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Foreclosures may alter home values

In a sign of how the real estate market has imploded, property appraisers plan to figure in foreclosure sales when they value homes next year.

State Department of Revenue rules advise county property appraisers to ignore foreclosures and other types of "distressed" sales in favor of arms-length deals between willing buyers and sellers.

The belief is that such open market sales are truer indicators of home values. But that's only the case when foreclosure sales are relatively rare, not rampant like they are now, property appraisers are saying.

"The number of foreclosure sales we are dealing with now is so much greater than I have ever seen that I believe they have become part of the market," said Pam Dubov, Pinellas County's property appraiser-elect.

Warren Weathers, Hillsborough County's chief deputy appraiser, said that Dubov is right and that his office also will look at how to gauge the effect of foreclosure sales on values. In Pasco County, Appraiser Mike Wells has already done so for this year's tax roll.

"Some of the Department of Revenue rules are for a normal market," Weathers said, "and this is not a normal market."

Dubov and Weathers have yet to come up with a method for weighing how the inclusion of foreclosure sales will effect homeowners' property tax bills.

It's complex and uncharted territory, they said. Next week, appraisers from across Florida are meeting in St. Petersburg, and Dubov said she plans to raise the issue.

"We have to do some gaming of this and see what it looks like," she said. "I just know we can't do business as usual."

But both she and Weathers agree one likely result is that homeowners in areas with lots of foreclosure sales whose homes are assessed near market value will see their property tax bills drop next year, assuming governments don't raise tax rates.

In Pasco, Property Appraiser Wells said that in the spring he told his staff to consider foreclosure sales when developing the current tax roll. Wells said he did so after talking with his staff, his attorney and few others. He has yet to hear complaints from the state, or from homeowners who saw their tax bills dip.

"I believe it allowed me to come up with a fairer picture of the market, and what is going on out there," Wells said.

Jim Overton, Duval County property appraiser and president of the Florida Association of Property Appraisers, said he was unaware of Wells' move but isn't surprised others are eager to follow. The issue was discussed recently among appraisers at the national level, he said, and will be taken up by his association in coming months.

According to Dubov, Gov. Charlie Crist's office has asked the Department of Revenue for a review of the matter. Other than to say two or three appraisers have been in contact about the issue, the department declined to discuss what Dubov, Weathers and others plan.

Hernando County Property Appraiser Alvin Mazourek said he also was considering how to incorporate distressed sales into next year's values.

Though some homeowners may see their tax burden lift a bit, the decision by property appraisers to include foreclosure sales in their market analysis could reduce the amount of revenue going to already strapped local governments.

Incoming Pinellas administrator Bob LaSala said that in such a precarious economy it makes sense for appraisers to innovate and change their practices, even if it makes his job tougher.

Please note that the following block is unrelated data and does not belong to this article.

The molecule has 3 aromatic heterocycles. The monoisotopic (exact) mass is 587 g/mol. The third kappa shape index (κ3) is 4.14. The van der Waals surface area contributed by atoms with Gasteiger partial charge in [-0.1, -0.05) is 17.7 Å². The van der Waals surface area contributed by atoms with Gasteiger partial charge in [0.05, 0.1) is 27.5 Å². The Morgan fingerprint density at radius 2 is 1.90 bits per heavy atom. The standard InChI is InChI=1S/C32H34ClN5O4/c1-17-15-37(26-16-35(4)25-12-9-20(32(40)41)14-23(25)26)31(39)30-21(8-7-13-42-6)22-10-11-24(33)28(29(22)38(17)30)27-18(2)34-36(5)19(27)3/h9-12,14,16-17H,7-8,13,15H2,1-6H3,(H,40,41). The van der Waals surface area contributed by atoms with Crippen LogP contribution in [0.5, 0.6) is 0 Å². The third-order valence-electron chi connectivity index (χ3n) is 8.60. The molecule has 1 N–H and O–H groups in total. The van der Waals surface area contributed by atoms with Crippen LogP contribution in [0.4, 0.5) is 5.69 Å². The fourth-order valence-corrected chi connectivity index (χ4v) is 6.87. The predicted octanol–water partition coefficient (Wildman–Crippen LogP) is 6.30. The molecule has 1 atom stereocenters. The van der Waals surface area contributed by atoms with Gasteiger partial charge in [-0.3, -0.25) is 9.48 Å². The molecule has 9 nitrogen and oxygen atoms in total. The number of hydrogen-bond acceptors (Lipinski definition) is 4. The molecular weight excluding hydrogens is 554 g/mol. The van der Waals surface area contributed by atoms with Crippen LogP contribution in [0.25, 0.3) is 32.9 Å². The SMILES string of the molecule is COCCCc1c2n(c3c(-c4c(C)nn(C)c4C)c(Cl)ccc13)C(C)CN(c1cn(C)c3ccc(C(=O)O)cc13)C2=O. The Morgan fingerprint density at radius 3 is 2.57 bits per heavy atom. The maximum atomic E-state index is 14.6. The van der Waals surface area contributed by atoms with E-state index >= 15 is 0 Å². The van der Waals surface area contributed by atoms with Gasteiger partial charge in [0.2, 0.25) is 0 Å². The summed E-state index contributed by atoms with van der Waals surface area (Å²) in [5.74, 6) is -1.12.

"I wouldn't begrudge the home­owner who is struggling with a tax bill a solution that might make sense in this broader picture just because I've got constraints as well," LaSala said.

Florida is second only to California in the number of struggling borrowers who have lost their homes to lenders. In Tampa Bay area counties last month, 26 percent of real estate deals involved banks selling off properties reclaimed through foreclosure. Another 9 percent were "short sales," where borrowers behind on mortgages settle with lenders for less than what's owed.

That means in October more than one in three deals were distressed. The figure in September was 28 percent.

By comparison, in September 2007, 6 percent of sales were distressed; in September 2006, just 1 percent.

Peter K. Murphy, a real estate consultant with Home Encounter in Ybor City who provided the data on distressed deals, said that last month banks were selling foreclosed homes for 60 percent of market value.

Will Van Sant can be reached at or (727) 445-4166.

fast facts


On homeowners

Property appraisers are just beginning to consider ways to measure the impact of foreclosure sales on area home values. But they predict that homeowners in areas with lots of foreclosure sales could see their tax bills go down, so long as there's not too great a gap between the market and the assessed value of their homes. That means that newer home buyers and second homeowners are most likely to see a reduction. And if governments choose to raise tax rates, any reduction could vanish.

On governments

Property appraisers don't get preliminary tax rolls to local governments until May. Governments use those projections to develop their annual budgets. In theory, including foreclosure sales in the appraisal equation will result in less money going to local governments, which have been stung as the record revenues of the real estate boom years have vanished in today's ailing market. Voter-mandated curbs on the ability of local governments to collect taxes also played a role. With no relief in sight, governments can't be thrilled by what appraisers intend.

Foreclosures may alter home values 11/13/08 [Last modified: Thursday, November 20, 2008 5:08pm]
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